• ... (More are available in all our PDF Extended History products and printed products wherever possible.)

Australia Chick migration to Australia +

Emigration to Australia followed the First Fleets of convicts, tradespeople and early settlers. Early immigrants include:

Chick Settlers in Australia in the 19th Century
  • John Chick, English convict from Middlesex, who was transported aboard the "Albion" on September 21, 1826, settling in New South Wales, Australia [3]

New Zealand Chick migration to New Zealand +

Emigration to New Zealand followed in the footsteps of the European explorers, such as Captain Cook (1769-70): first came sealers, whalers, missionaries, and traders. By 1838, the British New Zealand Company had begun buying land from the Maori tribes, and selling it to settlers, and, after the Treaty of Waitangi in 1840, many British families set out on the arduous six month journey from Britain to Aotearoa to start a new life. Early immigrants include:

Chick Settlers in New Zealand in the 19th Century
  • Mr. Peter Chick, (b. 1848), aged 22, British settler travelling from London aboard the ship "Zealandia" arriving in Lyttelton, Christchurch, South Island, New Zealand on 23rd December 1870 [4]

Contemporary Notables of the name Chick (post 1700) +

  • Jack Thomas Chick (1924-2016), founder of Chick Publications, an American comic book publisher
  • Dame Harriette Chick (1875-1977), notable British protein scientist and nutritionist
  • Chick Musson (1920-1955), English professional footballer
  • Chick Halbert (b. 1919), American former professional basketball player

Halifax Explosion
  • Mr. Sidney  Chick (1894-1917), Canadian resident from Halifax, Nova Scotia, Canada who died in the explosion [5]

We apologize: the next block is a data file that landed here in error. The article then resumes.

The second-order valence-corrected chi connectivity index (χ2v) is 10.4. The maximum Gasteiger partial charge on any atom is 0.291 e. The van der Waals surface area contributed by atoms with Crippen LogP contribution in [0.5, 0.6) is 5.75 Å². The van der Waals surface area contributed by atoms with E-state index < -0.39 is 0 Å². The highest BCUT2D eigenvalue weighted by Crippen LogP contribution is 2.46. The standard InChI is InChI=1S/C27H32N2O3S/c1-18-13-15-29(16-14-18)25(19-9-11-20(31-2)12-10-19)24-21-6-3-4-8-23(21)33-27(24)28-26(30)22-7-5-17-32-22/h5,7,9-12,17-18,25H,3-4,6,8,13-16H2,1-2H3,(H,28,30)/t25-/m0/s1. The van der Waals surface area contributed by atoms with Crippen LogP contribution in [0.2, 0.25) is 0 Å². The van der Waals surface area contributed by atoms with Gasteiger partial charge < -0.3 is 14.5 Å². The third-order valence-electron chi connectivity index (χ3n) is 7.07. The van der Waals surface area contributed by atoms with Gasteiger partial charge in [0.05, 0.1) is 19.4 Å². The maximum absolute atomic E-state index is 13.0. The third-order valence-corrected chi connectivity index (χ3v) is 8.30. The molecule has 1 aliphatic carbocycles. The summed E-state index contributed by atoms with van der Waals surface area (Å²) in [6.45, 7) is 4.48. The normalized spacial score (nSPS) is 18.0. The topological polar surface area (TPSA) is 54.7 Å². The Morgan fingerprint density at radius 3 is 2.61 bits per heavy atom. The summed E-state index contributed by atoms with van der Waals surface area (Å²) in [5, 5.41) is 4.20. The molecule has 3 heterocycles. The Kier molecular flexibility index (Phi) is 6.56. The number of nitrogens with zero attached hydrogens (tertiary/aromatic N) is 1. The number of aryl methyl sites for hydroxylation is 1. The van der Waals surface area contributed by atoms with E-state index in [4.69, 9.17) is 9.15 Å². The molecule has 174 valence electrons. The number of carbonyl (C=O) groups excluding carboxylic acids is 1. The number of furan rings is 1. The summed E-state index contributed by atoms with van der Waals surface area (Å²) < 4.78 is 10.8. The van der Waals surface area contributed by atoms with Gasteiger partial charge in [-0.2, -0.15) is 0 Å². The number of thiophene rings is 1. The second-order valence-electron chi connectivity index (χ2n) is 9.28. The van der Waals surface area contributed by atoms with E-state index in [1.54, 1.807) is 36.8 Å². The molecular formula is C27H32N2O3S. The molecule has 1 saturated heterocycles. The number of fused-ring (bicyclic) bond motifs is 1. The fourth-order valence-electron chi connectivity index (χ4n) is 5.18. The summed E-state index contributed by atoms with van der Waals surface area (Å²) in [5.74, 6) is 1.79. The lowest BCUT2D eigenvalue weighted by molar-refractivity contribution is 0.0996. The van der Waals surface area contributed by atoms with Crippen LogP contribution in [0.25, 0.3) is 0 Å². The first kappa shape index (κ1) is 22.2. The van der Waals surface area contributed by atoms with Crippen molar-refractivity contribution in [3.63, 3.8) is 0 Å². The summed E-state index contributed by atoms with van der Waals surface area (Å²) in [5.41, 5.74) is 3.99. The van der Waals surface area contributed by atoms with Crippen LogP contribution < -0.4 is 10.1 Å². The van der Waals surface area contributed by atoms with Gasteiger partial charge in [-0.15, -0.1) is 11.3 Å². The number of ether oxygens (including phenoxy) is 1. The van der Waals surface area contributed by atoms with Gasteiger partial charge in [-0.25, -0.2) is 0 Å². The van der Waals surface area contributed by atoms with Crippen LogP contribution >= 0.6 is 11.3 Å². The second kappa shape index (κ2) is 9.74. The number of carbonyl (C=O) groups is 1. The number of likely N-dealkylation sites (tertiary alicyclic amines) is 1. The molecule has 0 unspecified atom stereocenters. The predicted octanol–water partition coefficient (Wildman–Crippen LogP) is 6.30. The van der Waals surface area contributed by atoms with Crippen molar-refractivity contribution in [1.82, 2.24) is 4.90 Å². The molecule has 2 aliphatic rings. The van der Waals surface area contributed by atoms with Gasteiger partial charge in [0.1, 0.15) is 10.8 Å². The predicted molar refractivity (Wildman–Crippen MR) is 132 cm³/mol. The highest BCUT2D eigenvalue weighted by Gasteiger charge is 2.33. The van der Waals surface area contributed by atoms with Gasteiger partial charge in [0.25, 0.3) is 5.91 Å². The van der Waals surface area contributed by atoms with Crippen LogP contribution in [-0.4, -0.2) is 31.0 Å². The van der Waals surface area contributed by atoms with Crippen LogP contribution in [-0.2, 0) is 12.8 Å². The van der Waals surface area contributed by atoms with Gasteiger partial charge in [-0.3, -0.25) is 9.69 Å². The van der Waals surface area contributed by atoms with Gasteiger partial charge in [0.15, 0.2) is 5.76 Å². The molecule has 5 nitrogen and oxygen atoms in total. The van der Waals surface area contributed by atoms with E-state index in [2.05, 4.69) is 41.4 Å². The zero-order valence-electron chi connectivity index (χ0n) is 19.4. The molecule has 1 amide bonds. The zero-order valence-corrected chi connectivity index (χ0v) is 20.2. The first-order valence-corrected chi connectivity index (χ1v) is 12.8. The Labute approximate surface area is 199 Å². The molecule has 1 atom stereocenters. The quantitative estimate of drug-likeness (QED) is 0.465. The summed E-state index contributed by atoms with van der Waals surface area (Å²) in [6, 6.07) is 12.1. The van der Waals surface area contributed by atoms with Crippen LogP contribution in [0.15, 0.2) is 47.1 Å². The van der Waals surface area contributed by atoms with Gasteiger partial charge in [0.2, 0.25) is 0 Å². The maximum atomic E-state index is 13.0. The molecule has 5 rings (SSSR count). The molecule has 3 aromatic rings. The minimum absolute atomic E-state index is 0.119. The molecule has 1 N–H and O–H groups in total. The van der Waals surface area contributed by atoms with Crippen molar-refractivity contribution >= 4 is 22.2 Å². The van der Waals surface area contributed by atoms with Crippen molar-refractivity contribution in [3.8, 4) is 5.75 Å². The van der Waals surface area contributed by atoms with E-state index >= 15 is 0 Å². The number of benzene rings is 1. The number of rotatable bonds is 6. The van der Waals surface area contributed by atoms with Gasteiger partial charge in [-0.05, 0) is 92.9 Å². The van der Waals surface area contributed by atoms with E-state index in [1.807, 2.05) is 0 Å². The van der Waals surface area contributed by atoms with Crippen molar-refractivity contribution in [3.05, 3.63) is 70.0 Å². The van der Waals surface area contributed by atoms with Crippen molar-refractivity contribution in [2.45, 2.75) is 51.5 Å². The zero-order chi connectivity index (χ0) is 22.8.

HMS Prince of Wales
  • Mr. Robert Henry Chick, British Stoker 1st Class, who sailed into battle on the HMS Prince of Wales and survived the sinking [6]
HMS Royal Oak
  • Alan Chick (1919-1939), British Engine Room Artificer 5th Class with the Royal Navy aboard the HMS Royal Oak when she was torpedoed by U-47 and sunk; he died in the sinking [7]

  1. ^ Filby, P. William, Meyer, Mary K., Passenger and immigration lists index : a guide to published arrival records of about 500,000 passengers who came to the United States and Canada in the seventeenth, eighteenth, and nineteenth centuries. 1982-1985 Cumulated Supplements in Four Volumes Detroit, Mich. : Gale Research Co., 1985, Print (ISBN 0-8103-1795-8)
  2. ^ Rubincam, Milton. The Old United Empire Loyalists List. Genealogical Publishing Co., Inc, 1976. (Originally published as; United Empire Loyalists. The Centennial of the Settlement of Upper Canada. Rose Publishing Company, 1885.) ISBN 0-8063-0331-X
  3. ^ State Library of Queensland. (Retrieved 2016, October 27) Albion voyage to New South Wales, Australia in 1826 with 192 passengers. Retrieved from
  4. ^ New Zealand Yesteryears Passenger Lists 1800 to 1900 (Retrieved 26th March 2019). Retrieved from
  5. ^ Halifax Explosion Book of Remembrance | Maritime Museum of the Atlantic. (Retrieved 2014, June 23) . Retrieved from
  6. ^ HMS Prince of Wales Crew members. (Retrieved 2014, April 9) . Retrieved from
  7. ^ Ships hit by U-boats crew list HMS Royal Oak (08) - (Retrieved 2018 February, 9th) - retrieved from on Facebook